Staying positive

May 18, 2020, 12:47PMANS NewsMarilyn Kray

Marilyn Kray

What can be said that hasn’t already been said about these “uncertain times”? There are numerous mottos and catchphrases out there. I choose to follow this one: “Stay home. Stay positive.”

I’ve been staying home, which is quite a change for me since I spent over half of the first two months of 2020 traveling. It all came to a screeching halt in early March. Working remotely is not that different for me, as I’m used to working in hotels and on planes. The biggest difference is that when my husband walks by and I order a Diet Coke and extra pretzels, he doesn’t respond like an American Airlines flight attendant!

Staying positive is more of a challenge. Just as graduations, weddings, and other important events have been canceled, so too have numerous ANS meetings and conferences. As many of you know, both the hosting divisions or sections and the ANS staff put a lot of work into these events. In addition, the events are a significant source of revenue for the Society. Our staff have been working with several hotel managers to identify mutually acceptable solutions for canceled or rescheduled events.

A special tribute goes to the Student Sections Committee, the Young Members Group (YMG), and the North Carolina State University Student Section for their handling of the 2020 ANS Student Conference. The host team from NC State worked tirelessly this past year to plan a conference that was scheduled for March, just a few weeks after college campuses were shut down. While most other industry events were canceled, the conference planning team was able to pull off a virtual event, including a Student Design Competition conducted as a webinar. They were very lucky to have Rita Baranwal, whose personality transcends any virtual medium, as their plenary speaker. The YMG has continued to demonstrate its quick reaction time and ingenuity by sponsoring various webinars, including a very popular microreactors webinar which attracted over 1,300 registrants. They have also been widely successful with their Spotlight on National Labs series.

We’re applying the successes and lessons from the Student Conference and YMG webinars to the Annual Meeting. As you likely know by now, we will not be meeting in Phoenix this June. Rather, we’ll deliver live content online via webinars. It’s a daring move on our part, but I’m confident we can pull it off. Special thanks to Mark Peters and Corey McDaniel at Idaho National Laboratory for their help in pulling this together.

I was looking forward to meeting in Phoenix, as it would have been the closing event of my term as ANS president. When I began my term last June, I was concerned about the Society’s financial standing and the lack of optimism for our future. Throughout the summer and early fall, the staff and member volunteers worked together to develop Change Plan 2020, which is a roadmap to renew the Society’s capabilities and increase value to our members. The Change Plan was approved unanimously by the Board in November. The staff, under the new leadership of Craig Piercy and Paula Cappelletti, have developed implementation plans to carry out the elements of the Change Plan. Early progress is evident in our organizational effectiveness and communications. (Little did we know that some of the fundamental elements of the Change Plan would be needed to respond to a pandemic.) There is much more to come as the Change Plan spawns further improvements. Most importantly, we have a collaborative spirit between the staff and member volunteers to identify and implement additional changes so that the Society continues to improve. Last June, I almost couldn’t wait for my term to be over. Now I’m sorry to see it come to an end. I am grateful I had such a professionally and personally enriching opportunity.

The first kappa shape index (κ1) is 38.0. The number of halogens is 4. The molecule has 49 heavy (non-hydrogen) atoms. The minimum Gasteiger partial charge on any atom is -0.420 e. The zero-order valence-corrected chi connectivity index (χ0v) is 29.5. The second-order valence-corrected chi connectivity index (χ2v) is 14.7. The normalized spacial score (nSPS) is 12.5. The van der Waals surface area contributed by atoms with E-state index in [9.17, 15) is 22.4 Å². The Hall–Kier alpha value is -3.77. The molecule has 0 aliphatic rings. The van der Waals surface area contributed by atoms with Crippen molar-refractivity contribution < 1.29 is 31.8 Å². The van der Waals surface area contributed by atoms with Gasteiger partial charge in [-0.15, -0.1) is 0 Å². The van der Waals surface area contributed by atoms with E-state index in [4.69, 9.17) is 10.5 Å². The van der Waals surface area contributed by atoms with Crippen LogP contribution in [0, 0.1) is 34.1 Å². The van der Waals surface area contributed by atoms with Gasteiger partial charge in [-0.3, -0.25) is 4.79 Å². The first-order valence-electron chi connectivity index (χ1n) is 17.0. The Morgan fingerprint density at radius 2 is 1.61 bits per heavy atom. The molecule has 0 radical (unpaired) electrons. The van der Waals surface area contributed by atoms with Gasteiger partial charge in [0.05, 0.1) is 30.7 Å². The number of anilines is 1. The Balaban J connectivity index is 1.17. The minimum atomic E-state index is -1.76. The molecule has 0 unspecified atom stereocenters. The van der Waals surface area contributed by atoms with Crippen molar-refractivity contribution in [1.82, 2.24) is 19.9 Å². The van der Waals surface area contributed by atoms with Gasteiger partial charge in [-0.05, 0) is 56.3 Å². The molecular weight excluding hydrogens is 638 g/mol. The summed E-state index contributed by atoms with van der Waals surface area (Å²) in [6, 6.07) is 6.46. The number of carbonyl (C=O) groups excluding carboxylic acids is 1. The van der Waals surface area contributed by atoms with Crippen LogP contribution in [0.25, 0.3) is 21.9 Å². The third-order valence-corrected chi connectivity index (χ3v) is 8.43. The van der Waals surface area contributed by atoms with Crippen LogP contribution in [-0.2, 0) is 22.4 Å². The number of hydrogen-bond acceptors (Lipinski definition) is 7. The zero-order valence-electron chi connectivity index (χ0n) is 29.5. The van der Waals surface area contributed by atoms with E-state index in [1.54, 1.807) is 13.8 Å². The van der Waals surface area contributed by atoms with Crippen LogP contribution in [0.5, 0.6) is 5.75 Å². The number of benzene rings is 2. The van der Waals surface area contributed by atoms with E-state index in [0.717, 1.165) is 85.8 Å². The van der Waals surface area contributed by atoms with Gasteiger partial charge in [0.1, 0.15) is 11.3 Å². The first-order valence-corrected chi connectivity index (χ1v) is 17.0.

In closing, I want to remark on the responses of ANS members and others to the COVID-19 crisis. I congratulate students and universities for finishing this current academic semester remotely; the Department of Energy and the national labs for making progress on a multitude of programs and projects that are important to the application of our nuclear technology; and the medical community for responding with courage, speed, and innovation. Lastly, I’m so proud of our utilities, the vendors and suppliers who support them, and the Nuclear Regulatory Commission for keeping our nuclear plants running. Thanks to their dedication, there is no consumer run on flashlights and home generators. We have a clean and reliable source of electricity to power our hospitals, grocery stores, and even Netflix.

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